This trip planning started over a year ago. My older sister and I are what are considered "Irish twins" - we were born within a year of each other. In our case, we were actually born in the same calendar year - she was born in January and I was born in December. When we turned 40, we celebrated the milestone with a trip to Antarctica. It was a great trip so we decided that we would do something big for 50.
We go the idea that we would go "Around the World". Each of us had read stories about people who had done such a trip, so we settled on the idea, but never really did much about it.
In January, 2016, my sister started doing the research for our trip. She's a professor and very organized so I let her put the big picture together. It's fair to say that she quickly experienced sticker shock. Going around the world is bloody expensive! And really involves either a significant commitment of time or the desire to spend a lot of time moving from place to place. We started to look into other ideas.
Since I work for myself, I wanted to spend the whole summer on this trip. My sister decided that she really only had a month available to travel. So we decided that I would do some independent traveling on the front end and the back end, but we would meet in Indonesia and then go to Central Australia together. It felt like a plan was coming together.
Since we were looking at traveling to Australia, I considered going to New Zealand at the start of the trip. But our summer is New Zealand's winter, which would mean that I would have to pack for multiple seasons. Not easy when you are trying to travel light.
The next option was Thailand. I have been to Vietnam and Cambodia, but I have not seen Thailand. A friend was initially considering joining me for this part of the trip, but we definitely had different ideas about how to do this portion of the trip. She wanted a tour and I wanted to wing it. And as our planning progressed, I realized that family issues were going to make her travel difficult, so I decided to go it alone.
I really don't mind traveling by myself. The first time I ever went abroad was to Ireland for one week by myself. Since that trip, I have traveled by myself to Costa Rica, Vietnam, Cambodia, and done a semester abroad with lots of solo trips mixed it. I find that being by myself often makes it easier to meet locals.
When my job was eliminated in 2013, I took advantage of a severance period and took on international volunteer trips in Ecuador, Guatemala, Sri Lanka, and Nepal. These turned out to be amazing experiences where I had the chance to learn about the local culture and meet people from all over the world. I have learned that international volunteering is a great way to travel solo.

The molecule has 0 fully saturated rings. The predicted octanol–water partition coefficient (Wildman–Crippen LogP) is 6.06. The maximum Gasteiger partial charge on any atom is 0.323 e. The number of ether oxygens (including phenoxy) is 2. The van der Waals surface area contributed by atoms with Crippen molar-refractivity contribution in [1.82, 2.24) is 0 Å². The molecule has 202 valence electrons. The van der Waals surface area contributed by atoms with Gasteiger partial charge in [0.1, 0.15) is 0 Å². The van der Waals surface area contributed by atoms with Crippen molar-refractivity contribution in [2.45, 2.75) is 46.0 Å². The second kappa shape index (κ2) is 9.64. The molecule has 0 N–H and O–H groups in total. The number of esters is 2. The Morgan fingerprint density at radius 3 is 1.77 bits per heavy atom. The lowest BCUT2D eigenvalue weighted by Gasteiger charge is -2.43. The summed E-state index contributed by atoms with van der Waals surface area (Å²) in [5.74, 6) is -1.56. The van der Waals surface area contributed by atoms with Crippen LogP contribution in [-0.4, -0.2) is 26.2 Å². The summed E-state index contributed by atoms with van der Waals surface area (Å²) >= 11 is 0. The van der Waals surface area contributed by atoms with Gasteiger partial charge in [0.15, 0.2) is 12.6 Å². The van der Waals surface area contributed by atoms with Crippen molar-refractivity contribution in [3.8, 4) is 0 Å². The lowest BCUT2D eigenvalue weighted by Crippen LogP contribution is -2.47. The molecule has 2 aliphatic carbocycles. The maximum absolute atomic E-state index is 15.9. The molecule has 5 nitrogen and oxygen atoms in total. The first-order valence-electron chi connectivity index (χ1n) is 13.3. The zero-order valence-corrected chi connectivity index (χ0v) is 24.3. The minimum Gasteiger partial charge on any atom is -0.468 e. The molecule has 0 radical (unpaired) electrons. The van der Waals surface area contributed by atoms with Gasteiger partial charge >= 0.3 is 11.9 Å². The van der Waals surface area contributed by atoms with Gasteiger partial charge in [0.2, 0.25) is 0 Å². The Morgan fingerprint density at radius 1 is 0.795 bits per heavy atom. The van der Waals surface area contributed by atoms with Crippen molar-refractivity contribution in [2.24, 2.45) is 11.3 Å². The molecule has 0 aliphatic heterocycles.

With this in mind, I reached out to the agency with which I have volunteered before - IVHQ out of New Zealand - and found a volunteer project in Chiang Rai on the northern border of Thailand. I have a few days in Thailand before I start volunteering so I will spend 2 days in Bangkok before I fly north. My volunteer project will last a week, and then I have five unplanned days in Thailand before I head to my next location.
I will meet my sister in Jakarta, Indonesia. She is in charge of this part of the trip so I don't really know what we have planned. It looks like we have 2 1/2 weeks to get from Jakarta to Bali, with lots of places to see along the way.
When we leave Indonesia, we will head to Central Australia. My sister was an expat in Australia, and saw much of the country. But she never made it to Uluru (formerly known as Ayers Rock). We will spend some time in Alice Springs and traveling through Australia's Northern Territory.
When we leave Australia, my sister heads home and I will head to Zambia for another volunteer project. Why Zambia? Why not? I have heard that Victoria Falls, which is near Livingstone, the town in which I will volunteer, is a spectacular site. So I will spend a week volunteering and then a few days in Victoria Falls before heading home.
With travel time, I will be gone for seven weeks. It's a long trip, but I cannot wait! And, as an aside, because of how my flights work out, I will be flying "Around the World"!
Happy 50th birthday to me!